Toyota to Commence Normal Production at its Indian Plants from May 20

Toyota will soon resume their normal production output earlier than expected. According to recent reports, the company announced that it would be commencing normal production by May20, at the company’s various plants in India. The company was forced to cut down production after a devastating earthquake and tsunami set off factory shutdowns in the island nation.

According to a statement released by the company, auto parts supplies from Japan are now greatly improved and soon reach normal levels within the coming days, quite earlier than the company’s expectations. Toyota Kirloskar Motors will soon begin manufacturing around 12,000 units in a month at their Bangalore plant.

The company’s deputy managing director of marketing, Sandeep Singh, said that they are looking forward to resuming normal production by next week, which would help them meet their customer demands in regional markets at a greater pace than predicted.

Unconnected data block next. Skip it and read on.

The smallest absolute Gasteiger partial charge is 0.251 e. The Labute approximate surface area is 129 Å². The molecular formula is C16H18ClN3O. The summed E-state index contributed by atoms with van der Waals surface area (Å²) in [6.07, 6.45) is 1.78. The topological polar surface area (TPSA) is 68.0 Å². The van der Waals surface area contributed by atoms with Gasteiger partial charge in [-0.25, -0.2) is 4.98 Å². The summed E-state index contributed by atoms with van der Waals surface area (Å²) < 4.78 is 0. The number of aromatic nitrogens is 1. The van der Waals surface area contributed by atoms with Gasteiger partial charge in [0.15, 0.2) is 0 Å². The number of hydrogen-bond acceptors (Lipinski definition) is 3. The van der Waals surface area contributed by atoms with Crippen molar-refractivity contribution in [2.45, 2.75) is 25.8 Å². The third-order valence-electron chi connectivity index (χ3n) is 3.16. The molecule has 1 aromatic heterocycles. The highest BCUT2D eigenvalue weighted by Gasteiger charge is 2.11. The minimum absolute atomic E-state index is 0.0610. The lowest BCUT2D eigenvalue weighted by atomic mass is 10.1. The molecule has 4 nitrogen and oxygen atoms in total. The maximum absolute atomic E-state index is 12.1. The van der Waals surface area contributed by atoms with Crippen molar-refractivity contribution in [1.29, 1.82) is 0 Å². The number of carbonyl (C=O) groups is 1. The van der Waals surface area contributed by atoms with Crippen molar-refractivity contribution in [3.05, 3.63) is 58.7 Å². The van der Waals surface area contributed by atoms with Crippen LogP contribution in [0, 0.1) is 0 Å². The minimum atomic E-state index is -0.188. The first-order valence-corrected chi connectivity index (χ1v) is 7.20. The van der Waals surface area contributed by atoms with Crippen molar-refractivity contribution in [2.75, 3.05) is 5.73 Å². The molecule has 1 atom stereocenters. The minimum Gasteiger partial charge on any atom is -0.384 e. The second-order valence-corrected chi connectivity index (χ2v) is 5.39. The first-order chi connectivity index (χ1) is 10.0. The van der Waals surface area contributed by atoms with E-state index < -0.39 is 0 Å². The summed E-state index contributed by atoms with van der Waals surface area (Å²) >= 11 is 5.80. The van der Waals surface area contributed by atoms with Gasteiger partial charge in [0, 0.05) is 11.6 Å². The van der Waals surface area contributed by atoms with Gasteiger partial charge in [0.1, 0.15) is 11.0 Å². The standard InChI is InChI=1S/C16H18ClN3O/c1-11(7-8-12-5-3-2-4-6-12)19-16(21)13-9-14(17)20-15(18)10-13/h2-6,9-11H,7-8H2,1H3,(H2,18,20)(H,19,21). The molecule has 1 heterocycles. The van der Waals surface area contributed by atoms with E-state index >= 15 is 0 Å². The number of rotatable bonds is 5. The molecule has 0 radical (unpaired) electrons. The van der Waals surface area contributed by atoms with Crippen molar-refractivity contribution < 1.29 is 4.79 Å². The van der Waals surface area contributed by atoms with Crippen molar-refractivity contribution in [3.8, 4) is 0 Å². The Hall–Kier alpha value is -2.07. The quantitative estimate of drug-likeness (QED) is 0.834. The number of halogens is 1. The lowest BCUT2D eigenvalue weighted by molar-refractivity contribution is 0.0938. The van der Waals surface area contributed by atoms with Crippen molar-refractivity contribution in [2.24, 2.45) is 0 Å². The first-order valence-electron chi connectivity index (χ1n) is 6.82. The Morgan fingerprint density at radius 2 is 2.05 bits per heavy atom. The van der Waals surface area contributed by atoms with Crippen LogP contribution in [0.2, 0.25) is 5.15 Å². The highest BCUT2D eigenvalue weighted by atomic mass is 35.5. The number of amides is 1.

TKM will move forward as per the Liva’s scheduled launch, which is the Etios sedan’s hatchback version, in June end. The first facility of the company in Bangalore, which produced the Fortuner and the Corolla Altis had an 80,000 vehicles per annum production capacity. The newest plant of the company is also located in the same place, set up with a Rs.3,200 crore investment. The plant which can roll out around 70,000 vehicles every year, currently produces the Etios.


The Toyota Fortuner and Etios currently have waiting periods of four months, while the Toyota Corolla Altis and Innova have waiting periods of one and three months respectively. According to the company, they have plans for recovering the production loss and also for decreasing the waiting time. The facility will operate during weekdays as well as during some non-working Saturdays.

TKM had suspended production at their plants during Fridays and Mondays from April 24 till June 4 as they were facing a severe shortage of auto parts. The Japanese car manufacturers, which included Honda Motors faced shortage of auto parts. Other auto companies are yet to announce whether they will be resuming normal production at their plants, as supply constraints are predicted to continue, affecting normal production cycle and car dispatches, according to industry officials.

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